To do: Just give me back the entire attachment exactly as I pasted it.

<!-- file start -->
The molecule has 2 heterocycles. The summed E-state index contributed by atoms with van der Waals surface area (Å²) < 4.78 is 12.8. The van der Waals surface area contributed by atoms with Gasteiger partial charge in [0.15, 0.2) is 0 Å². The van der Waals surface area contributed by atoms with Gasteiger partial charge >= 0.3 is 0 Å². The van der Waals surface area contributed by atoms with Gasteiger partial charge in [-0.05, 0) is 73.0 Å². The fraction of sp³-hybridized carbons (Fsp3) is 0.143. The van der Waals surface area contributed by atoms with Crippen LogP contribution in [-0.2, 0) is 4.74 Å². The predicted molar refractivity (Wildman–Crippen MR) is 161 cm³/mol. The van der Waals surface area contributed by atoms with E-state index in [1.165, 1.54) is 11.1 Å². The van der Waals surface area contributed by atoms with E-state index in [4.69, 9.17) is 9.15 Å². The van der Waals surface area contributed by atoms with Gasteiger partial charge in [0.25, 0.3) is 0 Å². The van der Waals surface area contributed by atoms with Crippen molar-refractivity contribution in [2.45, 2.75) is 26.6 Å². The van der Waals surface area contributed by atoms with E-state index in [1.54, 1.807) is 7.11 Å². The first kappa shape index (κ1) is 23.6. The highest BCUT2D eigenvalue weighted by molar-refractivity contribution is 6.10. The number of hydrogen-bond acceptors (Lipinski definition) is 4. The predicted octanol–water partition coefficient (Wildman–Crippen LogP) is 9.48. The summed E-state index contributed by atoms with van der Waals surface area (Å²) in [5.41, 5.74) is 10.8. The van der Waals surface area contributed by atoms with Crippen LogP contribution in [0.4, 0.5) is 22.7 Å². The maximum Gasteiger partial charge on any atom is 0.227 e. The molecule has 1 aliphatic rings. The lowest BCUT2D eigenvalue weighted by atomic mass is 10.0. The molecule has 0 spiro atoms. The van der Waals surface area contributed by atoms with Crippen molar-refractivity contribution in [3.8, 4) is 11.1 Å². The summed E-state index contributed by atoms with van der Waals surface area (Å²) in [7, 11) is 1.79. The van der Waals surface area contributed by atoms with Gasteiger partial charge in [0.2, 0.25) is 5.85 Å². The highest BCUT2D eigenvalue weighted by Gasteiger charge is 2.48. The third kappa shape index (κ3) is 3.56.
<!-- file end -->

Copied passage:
The molecule has 2 heterocycles. The summed E-state index contributed by atoms with van der Waals surface area (Å²) < 4.78 is 12.8. The van der Waals surface area contributed by atoms with Gasteiger partial charge in [0.15, 0.2) is 0 Å². The van der Waals surface area contributed by atoms with Gasteiger partial charge >= 0.3 is 0 Å². The van der Waals surface area contributed by atoms with Gasteiger partial charge in [-0.05, 0) is 73.0 Å². The fraction of sp³-hybridized carbons (Fsp3) is 0.143. The van der Waals surface area contributed by atoms with Crippen LogP contribution in [-0.2, 0) is 4.74 Å². The predicted molar refractivity (Wildman–Crippen MR) is 161 cm³/mol. The van der Waals surface area contributed by atoms with E-state index in [1.165, 1.54) is 11.1 Å². The van der Waals surface area contributed by atoms with E-state index in [4.69, 9.17) is 9.15 Å². The van der Waals surface area contributed by atoms with Gasteiger partial charge in [0.25, 0.3) is 0 Å². The van der Waals surface area contributed by atoms with Crippen molar-refractivity contribution in [2.45, 2.75) is 26.6 Å². The van der Waals surface area contributed by atoms with E-state index in [1.54, 1.807) is 7.11 Å². The first kappa shape index (κ1) is 23.6. The highest BCUT2D eigenvalue weighted by molar-refractivity contribution is 6.10. The number of hydrogen-bond acceptors (Lipinski definition) is 4. The predicted octanol–water partition coefficient (Wildman–Crippen LogP) is 9.48. The summed E-state index contributed by atoms with van der Waals surface area (Å²) in [5.41, 5.74) is 10.8. The van der Waals surface area contributed by atoms with Crippen LogP contribution in [0.4, 0.5) is 22.7 Å². The maximum Gasteiger partial charge on any atom is 0.227 e. The molecule has 1 aliphatic rings. The lowest BCUT2D eigenvalue weighted by atomic mass is 10.0. The molecule has 0 spiro atoms. The van der Waals surface area contributed by atoms with Crippen molar-refractivity contribution in [3.8, 4) is 11.1 Å². The summed E-state index contributed by atoms with van der Waals surface area (Å²) in [7, 11) is 1.79. The van der Waals surface area contributed by atoms with Gasteiger partial charge in [0.2, 0.25) is 5.85 Å². The highest BCUT2D eigenvalue weighted by Gasteiger charge is 2.48. The third kappa shape index (κ3) is 3.56.